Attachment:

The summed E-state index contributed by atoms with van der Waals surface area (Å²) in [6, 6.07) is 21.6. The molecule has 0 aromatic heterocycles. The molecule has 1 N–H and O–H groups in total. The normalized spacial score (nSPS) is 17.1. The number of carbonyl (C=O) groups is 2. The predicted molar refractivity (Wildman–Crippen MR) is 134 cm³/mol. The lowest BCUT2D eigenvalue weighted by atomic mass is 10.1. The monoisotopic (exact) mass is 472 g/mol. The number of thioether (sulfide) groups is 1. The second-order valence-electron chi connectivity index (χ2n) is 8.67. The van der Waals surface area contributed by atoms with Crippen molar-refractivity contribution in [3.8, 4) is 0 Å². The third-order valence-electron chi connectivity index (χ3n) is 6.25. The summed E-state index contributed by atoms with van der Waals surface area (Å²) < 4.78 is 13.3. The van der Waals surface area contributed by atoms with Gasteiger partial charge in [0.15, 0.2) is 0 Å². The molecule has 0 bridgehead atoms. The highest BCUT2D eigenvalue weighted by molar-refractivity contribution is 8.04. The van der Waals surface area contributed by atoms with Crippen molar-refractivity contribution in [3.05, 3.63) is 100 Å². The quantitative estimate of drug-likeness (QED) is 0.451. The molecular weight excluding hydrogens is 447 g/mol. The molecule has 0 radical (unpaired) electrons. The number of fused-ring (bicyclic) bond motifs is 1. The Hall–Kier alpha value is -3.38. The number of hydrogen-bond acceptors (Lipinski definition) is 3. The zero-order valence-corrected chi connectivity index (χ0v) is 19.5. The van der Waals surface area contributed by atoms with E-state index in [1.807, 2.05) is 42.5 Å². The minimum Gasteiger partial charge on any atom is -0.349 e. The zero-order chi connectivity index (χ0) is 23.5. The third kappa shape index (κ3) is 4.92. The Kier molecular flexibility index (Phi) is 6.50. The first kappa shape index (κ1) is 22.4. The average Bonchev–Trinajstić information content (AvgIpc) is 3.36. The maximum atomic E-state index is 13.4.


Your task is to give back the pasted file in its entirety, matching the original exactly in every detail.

The summed E-state index contributed by atoms with van der Waals surface area (Å²) in [6, 6.07) is 21.6. The molecule has 0 aromatic heterocycles. The molecule has 1 N–H and O–H groups in total. The normalized spacial score (nSPS) is 17.1. The number of carbonyl (C=O) groups is 2. The predicted molar refractivity (Wildman–Crippen MR) is 134 cm³/mol. The lowest BCUT2D eigenvalue weighted by atomic mass is 10.1. The monoisotopic (exact) mass is 472 g/mol. The number of thioether (sulfide) groups is 1. The second-order valence-electron chi connectivity index (χ2n) is 8.67. The van der Waals surface area contributed by atoms with Crippen molar-refractivity contribution in [3.8, 4) is 0 Å². The third-order valence-electron chi connectivity index (χ3n) is 6.25. The summed E-state index contributed by atoms with van der Waals surface area (Å²) < 4.78 is 13.3. The van der Waals surface area contributed by atoms with Gasteiger partial charge in [0.15, 0.2) is 0 Å². The molecule has 0 bridgehead atoms. The highest BCUT2D eigenvalue weighted by molar-refractivity contribution is 8.04. The van der Waals surface area contributed by atoms with Crippen molar-refractivity contribution in [3.05, 3.63) is 100 Å². The quantitative estimate of drug-likeness (QED) is 0.451. The molecular weight excluding hydrogens is 447 g/mol. The molecule has 0 radical (unpaired) electrons. The number of fused-ring (bicyclic) bond motifs is 1. The Hall–Kier alpha value is -3.38. The number of hydrogen-bond acceptors (Lipinski definition) is 3. The zero-order valence-corrected chi connectivity index (χ0v) is 19.5. The van der Waals surface area contributed by atoms with E-state index in [1.807, 2.05) is 42.5 Å². The minimum Gasteiger partial charge on any atom is -0.349 e. The zero-order chi connectivity index (χ0) is 23.5. The third kappa shape index (κ3) is 4.92. The Kier molecular flexibility index (Phi) is 6.50. The first kappa shape index (κ1) is 22.4. The average Bonchev–Trinajstić information content (AvgIpc) is 3.36. The maximum atomic E-state index is 13.4.